Children aged between five and 11 in England will be offered a low-dose Covid vaccine, the government says. Official scientific advice concludes the move would help protect the “very small” number of children who become seriously ill with Covid. Northern Ireland also said on Wednesday it will be following Wales and Scotland in offering young children the vaccine.
Children are at a much lower risk of becoming severely ill from a Covid infection, so the health benefits of vaccinating them are smaller than in other age-groups. Also, many will have some protection from already having caught the virus. So the scientists on the Joint Committee on Vaccination and Immunisation (JCVI), which advises governments across the UK, have been weighing up the evidence for immunising five to 11-year-olds. It concluded vaccination should go ahead to prevent a “very small number of children from serious illness and hospitalisation” in a future wave of Covid.
Health Secretary Sajid Javid said: “The NHS will prepare to extend this non-urgent offer to all children during April so parents can, if they want, take up the offer to increase protection against potential future waves of Covid-19 as we learn to live with this virus.”He emphasised that children are at low risk from Covid and that the “priority remains for the NHS to offer vaccines and boosters to adults and vulnerable young people” and to catch-up with other childhood immunisation programmes”.
Read the full story in BBC News.
Adults can exceed their recommended daily limit of sugar by drinking just two glasses of wine, experts have warned. Drinks can also be packed with calories and in some cases two glasses of wine can contain more calories than a hamburger. The Alcohol Health Alliance UK (AHA) said product labelling on alcoholic drinks was “woefully inadequate” as it published new analysis of popular wines.
The AHA, which represents more than 60 health organisations, said there was a wide variation of sugar and calories across different wines, but that with this information missing from most labels, consumers were “being kept in the dark” about what they were drinking. It said that government guidelines recommend that adults consume no more than 30g of so-called free sugars a day, but that it was possible to reach almost this entire amount by drinking two medium glasses of wine.
Prof Sir Ian Gilmore, the chair of the AHA, said: “Alcohol’s current exemption from food and drink labelling rules is absurd. Shoppers who buy milk or orange juice have sugar content and nutritional information right at their fingertips. But this information is not required when it comes to alcohol – a product not just fuelling obesity but with widespread health harms and linked to seven types of cancer. The government must publish its planned consultation on alcohol labelling without further delay – which we have been waiting for since 2020.”
Read the full story in The Guardian.
People who have had COVID-19 are more likely to go on to suffer depression and anxiety, a study has suggested. US researchers looked at data for 153,848 people who had experienced coronavirus and compared them with more than 560,000 with no history of COVID and a further large control group from before the pandemic.
The results showed that COVID-19 was associated with an increased risk of mental health problems, including anxiety, depression, substance use and sleep problems, up to a year after infection. Compared with the non-infected group, people with COVID-19 showed a 60% higher risk of a mental health diagnosis or needing a mental health prescription at the one-year point. Anxiety rates were 35% higher among those who had had COVID and 39% higher for depression. People were also 55% more likely to use anti-depressants.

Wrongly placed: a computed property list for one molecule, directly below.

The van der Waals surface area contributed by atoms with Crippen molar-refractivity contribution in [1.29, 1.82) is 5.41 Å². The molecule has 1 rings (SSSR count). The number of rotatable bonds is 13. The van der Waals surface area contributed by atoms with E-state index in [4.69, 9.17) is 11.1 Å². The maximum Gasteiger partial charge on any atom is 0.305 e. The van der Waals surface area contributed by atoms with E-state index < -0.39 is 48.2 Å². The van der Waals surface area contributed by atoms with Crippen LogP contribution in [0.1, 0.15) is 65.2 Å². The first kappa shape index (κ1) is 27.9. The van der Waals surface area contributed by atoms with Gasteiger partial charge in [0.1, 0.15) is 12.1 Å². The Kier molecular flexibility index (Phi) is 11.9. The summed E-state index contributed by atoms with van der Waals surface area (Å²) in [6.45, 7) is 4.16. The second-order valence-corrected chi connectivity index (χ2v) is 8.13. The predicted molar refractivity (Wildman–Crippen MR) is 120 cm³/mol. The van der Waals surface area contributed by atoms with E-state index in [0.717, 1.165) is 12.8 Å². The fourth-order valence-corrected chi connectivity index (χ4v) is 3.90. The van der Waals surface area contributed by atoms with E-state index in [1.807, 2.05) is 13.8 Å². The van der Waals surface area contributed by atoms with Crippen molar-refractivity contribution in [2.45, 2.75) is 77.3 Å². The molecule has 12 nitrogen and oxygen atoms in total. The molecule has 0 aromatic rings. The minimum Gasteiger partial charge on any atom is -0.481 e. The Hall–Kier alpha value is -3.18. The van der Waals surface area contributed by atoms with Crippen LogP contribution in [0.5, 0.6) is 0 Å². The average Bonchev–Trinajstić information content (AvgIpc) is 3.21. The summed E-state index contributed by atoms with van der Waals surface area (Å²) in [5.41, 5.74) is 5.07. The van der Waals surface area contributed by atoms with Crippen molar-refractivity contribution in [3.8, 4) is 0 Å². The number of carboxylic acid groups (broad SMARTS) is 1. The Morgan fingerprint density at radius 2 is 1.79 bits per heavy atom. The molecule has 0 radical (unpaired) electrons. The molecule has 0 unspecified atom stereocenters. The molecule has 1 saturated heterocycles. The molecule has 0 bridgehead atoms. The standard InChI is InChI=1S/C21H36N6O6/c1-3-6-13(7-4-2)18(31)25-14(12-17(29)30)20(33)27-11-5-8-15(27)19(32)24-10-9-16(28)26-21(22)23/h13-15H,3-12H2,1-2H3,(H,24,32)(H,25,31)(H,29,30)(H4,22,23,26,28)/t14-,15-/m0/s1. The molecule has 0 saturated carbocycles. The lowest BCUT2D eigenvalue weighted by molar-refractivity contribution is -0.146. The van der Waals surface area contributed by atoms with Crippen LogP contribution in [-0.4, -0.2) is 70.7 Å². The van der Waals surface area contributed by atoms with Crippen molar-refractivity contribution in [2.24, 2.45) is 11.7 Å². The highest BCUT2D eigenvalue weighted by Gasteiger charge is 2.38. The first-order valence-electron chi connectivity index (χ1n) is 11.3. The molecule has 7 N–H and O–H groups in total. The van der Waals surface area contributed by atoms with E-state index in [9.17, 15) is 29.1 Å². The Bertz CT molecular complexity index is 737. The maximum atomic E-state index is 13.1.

Dr Adrian James, president of the Royal College of Psychiatrists, said: “Many people face an uphill battle to rebuild their lives,” adding: “Treatment is vital but complicated by the reality that most people experiencing mental health difficulties after infection don’t seek help. Actively monitoring the recovery of patients through a ‘screen and treat’ programme can help make sure they get the right kind of mental health care at the right time.”
Read the full story in Sky News.
The East of England region has declared a major incident due to a case of Lassa fever at a major teaching hospital knocking out significant critical care capacity. The move follows a case being treated at Cambridge University Hospitals Foundation Trust, which has been forced to close “a substantial portion of our critical care capacity” as a result. Lassa fever is an acute viral haemorrhagic illness caused by Lassa virus and is endemic in a number of West African countries.
The patient has now been transferred to a London hospital, understood to be infectious disease centre the Royal Free. But dozens of staff in critical care at CUH are now expected to have to isolate for up to three weeks, because they were in contact with the individual. The absences mean that CUH, which is a regional critical care centre, has had to close dozens of intensive care beds.
Susan Hopkins, chief medical adviser at UKHSA, said: “Cases of Lassa fever are rare in the UK and it does not spread easily between people. The overall risk to the public is very low. We are contacting the individuals who have had close contact with the cases prior to confirmation of their infection, to provide appropriate assessment, support and advice.”
Read the full story in the HSJ.
London mayor Sadiq Khan is calling for health workers to play a greater role in raising awareness of the risks of air pollution and how patients can protect themselves.
“We simply don’t have time to waste – deadly air pollution is permanently damaging the lungs of young Londoners and affecting older people who are more vulnerable to the impacts of poor air quality”
Read the full story in Sky News.